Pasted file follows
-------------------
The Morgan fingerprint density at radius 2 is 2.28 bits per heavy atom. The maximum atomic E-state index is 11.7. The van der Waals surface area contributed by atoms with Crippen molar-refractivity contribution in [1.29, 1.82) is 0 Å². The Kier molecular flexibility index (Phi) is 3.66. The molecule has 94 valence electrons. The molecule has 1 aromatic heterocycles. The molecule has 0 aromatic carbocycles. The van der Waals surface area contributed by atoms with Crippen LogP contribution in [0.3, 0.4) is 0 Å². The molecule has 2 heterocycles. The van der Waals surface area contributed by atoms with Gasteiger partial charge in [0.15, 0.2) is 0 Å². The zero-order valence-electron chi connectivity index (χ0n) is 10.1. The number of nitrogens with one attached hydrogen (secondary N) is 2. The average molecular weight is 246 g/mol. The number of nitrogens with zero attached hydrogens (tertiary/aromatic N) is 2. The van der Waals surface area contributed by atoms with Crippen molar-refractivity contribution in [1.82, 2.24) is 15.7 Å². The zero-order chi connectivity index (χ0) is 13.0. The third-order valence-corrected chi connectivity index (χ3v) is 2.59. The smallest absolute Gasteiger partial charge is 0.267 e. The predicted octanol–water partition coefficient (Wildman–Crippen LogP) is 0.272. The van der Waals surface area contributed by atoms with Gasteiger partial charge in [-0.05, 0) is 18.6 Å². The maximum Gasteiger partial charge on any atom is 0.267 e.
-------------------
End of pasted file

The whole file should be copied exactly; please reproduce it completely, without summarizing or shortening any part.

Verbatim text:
The Morgan fingerprint density at radius 2 is 2.28 bits per heavy atom. The maximum atomic E-state index is 11.7. The van der Waals surface area contributed by atoms with Crippen molar-refractivity contribution in [1.29, 1.82) is 0 Å². The Kier molecular flexibility index (Phi) is 3.66. The molecule has 94 valence electrons. The molecule has 1 aromatic heterocycles. The molecule has 0 aromatic carbocycles. The van der Waals surface area contributed by atoms with Crippen LogP contribution in [0.3, 0.4) is 0 Å². The molecule has 2 heterocycles. The van der Waals surface area contributed by atoms with Gasteiger partial charge in [0.15, 0.2) is 0 Å². The zero-order valence-electron chi connectivity index (χ0n) is 10.1. The number of nitrogens with one attached hydrogen (secondary N) is 2. The average molecular weight is 246 g/mol. The number of nitrogens with zero attached hydrogens (tertiary/aromatic N) is 2. The van der Waals surface area contributed by atoms with Crippen molar-refractivity contribution in [1.82, 2.24) is 15.7 Å². The zero-order chi connectivity index (χ0) is 13.0. The third-order valence-corrected chi connectivity index (χ3v) is 2.59. The smallest absolute Gasteiger partial charge is 0.267 e. The predicted octanol–water partition coefficient (Wildman–Crippen LogP) is 0.272. The van der Waals surface area contributed by atoms with Gasteiger partial charge in [-0.05, 0) is 18.6 Å². The maximum Gasteiger partial charge on any atom is 0.267 e.